by Ron Netsky
Eliane Elias wowed the crowd at Kilbourn Hall Wednesday night in a show filled with sambas and bossa novas from her native Brazil. For decades Elias has been known as a formidable pianist; in recent years her singing has become an equally important part of her music. She sang songs by Antonio Carlos Jobim and others in the original Portuguese. Only on "Call Me" and on the bridge in "The Girl From Ipanema" did she sing in English.
But there was no language barrier. She knew all of the songwriters personally and was very funny in her descriptions of their lyrics, especially when they related to sexy women. And speaking of sexy women, at the age of 52 Elias is blonde and beautiful. She was wearing a low-cut black dress and, at one point got up to dance while singing a song about a blonde dancing. Who else can sing a sexy song, dance a sexy dance, and then sit down at the piano and play a solo to rival McCoy Tyner?
Her band was excellent throughout, but only on the last tune did her bassist (and husband), Marc Johnson, and drummer, Rafael Barata, unleash fantastic solos. After a standing ovation, the group came back and played two more songs.
Earlier in the evening I caught the adventurous quintet Kneebody at Montage. The group, composed mostly (four out of five) of Eastman School of Music graduates, opened with a large, driving beat, drums and bass in perfect sync. With the keyboard swirling around, the front-line trumpet and sax players took off in another direction, countering the beat and making for a manic dance.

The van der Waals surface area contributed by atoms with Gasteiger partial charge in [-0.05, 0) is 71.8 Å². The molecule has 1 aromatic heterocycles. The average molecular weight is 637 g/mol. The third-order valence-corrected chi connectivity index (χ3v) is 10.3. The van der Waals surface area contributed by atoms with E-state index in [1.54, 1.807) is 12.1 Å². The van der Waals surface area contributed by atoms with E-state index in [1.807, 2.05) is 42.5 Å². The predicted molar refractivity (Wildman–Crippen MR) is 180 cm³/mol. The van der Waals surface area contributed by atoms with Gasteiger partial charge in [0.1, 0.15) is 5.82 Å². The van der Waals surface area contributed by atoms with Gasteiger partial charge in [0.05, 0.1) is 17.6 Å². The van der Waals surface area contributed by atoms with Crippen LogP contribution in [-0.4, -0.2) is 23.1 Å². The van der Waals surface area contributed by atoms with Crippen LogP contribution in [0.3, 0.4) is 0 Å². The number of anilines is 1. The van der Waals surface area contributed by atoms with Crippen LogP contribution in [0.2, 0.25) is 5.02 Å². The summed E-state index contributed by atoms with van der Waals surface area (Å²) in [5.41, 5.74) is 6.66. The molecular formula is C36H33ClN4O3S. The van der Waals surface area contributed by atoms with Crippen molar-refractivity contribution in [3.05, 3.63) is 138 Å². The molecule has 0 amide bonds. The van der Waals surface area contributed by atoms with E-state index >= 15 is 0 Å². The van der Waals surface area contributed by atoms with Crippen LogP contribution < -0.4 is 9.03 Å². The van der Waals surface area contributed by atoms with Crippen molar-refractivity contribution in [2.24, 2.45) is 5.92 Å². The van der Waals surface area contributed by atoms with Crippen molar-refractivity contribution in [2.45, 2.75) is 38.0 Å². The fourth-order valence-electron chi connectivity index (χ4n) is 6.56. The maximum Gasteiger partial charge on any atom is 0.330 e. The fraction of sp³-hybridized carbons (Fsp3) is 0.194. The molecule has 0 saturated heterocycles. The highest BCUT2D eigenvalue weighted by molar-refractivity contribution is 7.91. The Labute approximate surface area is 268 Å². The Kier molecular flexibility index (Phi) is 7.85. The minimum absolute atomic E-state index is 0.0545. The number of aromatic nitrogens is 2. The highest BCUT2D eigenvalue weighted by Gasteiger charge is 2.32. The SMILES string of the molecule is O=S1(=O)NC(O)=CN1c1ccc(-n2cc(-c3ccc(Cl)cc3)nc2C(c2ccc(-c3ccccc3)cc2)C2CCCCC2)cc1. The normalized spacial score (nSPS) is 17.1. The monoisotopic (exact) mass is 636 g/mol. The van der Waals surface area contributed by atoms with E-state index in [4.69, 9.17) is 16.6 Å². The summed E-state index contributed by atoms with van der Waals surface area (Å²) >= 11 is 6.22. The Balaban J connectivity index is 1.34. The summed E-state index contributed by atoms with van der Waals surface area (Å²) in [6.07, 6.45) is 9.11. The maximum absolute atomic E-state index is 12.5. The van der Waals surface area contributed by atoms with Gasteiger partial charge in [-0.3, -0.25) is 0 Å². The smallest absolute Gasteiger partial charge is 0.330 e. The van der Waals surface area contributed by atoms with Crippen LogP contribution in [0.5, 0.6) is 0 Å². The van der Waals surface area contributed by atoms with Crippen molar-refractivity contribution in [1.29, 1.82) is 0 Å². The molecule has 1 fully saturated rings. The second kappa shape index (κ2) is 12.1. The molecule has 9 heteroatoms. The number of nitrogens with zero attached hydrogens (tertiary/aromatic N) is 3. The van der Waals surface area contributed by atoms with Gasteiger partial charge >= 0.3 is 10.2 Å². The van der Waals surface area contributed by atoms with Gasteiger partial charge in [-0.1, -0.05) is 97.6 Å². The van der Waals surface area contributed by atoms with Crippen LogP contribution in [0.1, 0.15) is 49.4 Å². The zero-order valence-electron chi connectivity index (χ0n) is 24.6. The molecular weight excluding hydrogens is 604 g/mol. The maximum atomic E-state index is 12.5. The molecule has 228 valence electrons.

The piece eventually slowed down to an ethereal horn harmony, but that didn't last long. The saxophonist put down his instrument and went over to assist the powerhouse drummer (as if he needed help) and things became downright tribal, complete with the elephant that the trumpet had morphed into. And that was just the first tune.
I also saw saxophonist Osian Roberts, trumpeter Steve Fishwick, and their band at Christ Church. With his English accent and Beatle hairstyle, Roberts looked like he could have been part of the British invasion of the mid-1960's. But when he picked up his sax it was clear that he was rooted in older music, the hard bop of the late 1950's/early 1960's.
Roberts and Fishwick are both outstanding straight-ahead players, but that doesn't mean straight and narrow. Every solo started close to the melody, but as they progressed through the choruses both musicians would venture further and further out. There were some excellent original tunes, notably "New Bossa" and "Uptown Shuffle" by Fishwick, but the highlight for me was their rendition of Grant Green's "Jean de Fleur." The group lurched out of the gate and, driven by Rochester drummer Mike Melito, never lost the momentum.
Thursday night I will see the inside of Kodak Hall for the first time this festival when I check out Daryl Hall and Keb Mo in a special traveling edition of "Live From Daryl's House." I'll also check in at the churches to catch two guitarists: Mark McKnight at Christ Church and Bjorn Thoroddsen the Lutheran Church.
What shows did you enjoy the most on Wednesday night? Where will you be heading on Thursday?